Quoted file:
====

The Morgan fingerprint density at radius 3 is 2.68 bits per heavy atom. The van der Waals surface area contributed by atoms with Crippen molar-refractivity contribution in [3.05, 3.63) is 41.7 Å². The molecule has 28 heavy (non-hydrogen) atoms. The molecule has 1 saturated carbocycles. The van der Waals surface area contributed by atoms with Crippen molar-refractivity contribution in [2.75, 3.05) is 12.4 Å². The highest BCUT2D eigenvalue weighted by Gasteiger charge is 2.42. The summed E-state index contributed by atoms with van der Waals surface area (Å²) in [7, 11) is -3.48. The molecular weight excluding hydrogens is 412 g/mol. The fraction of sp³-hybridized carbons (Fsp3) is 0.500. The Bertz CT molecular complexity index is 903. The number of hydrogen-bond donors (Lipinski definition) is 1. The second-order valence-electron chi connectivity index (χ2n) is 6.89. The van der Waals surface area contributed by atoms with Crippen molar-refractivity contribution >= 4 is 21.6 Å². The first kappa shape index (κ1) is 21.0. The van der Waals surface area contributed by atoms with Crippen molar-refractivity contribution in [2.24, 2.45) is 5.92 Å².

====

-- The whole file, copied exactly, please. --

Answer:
The Morgan fingerprint density at radius 3 is 2.68 bits per heavy atom. The van der Waals surface area contributed by atoms with Crippen molar-refractivity contribution in [3.05, 3.63) is 41.7 Å². The molecule has 28 heavy (non-hydrogen) atoms. The molecule has 1 saturated carbocycles. The van der Waals surface area contributed by atoms with Crippen molar-refractivity contribution in [2.75, 3.05) is 12.4 Å². The highest BCUT2D eigenvalue weighted by Gasteiger charge is 2.42. The summed E-state index contributed by atoms with van der Waals surface area (Å²) in [7, 11) is -3.48. The molecular weight excluding hydrogens is 412 g/mol. The fraction of sp³-hybridized carbons (Fsp3) is 0.500. The Bertz CT molecular complexity index is 903. The number of hydrogen-bond donors (Lipinski definition) is 1. The second-order valence-electron chi connectivity index (χ2n) is 6.89. The van der Waals surface area contributed by atoms with Crippen molar-refractivity contribution >= 4 is 21.6 Å². The first kappa shape index (κ1) is 21.0. The van der Waals surface area contributed by atoms with Crippen molar-refractivity contribution in [2.24, 2.45) is 5.92 Å².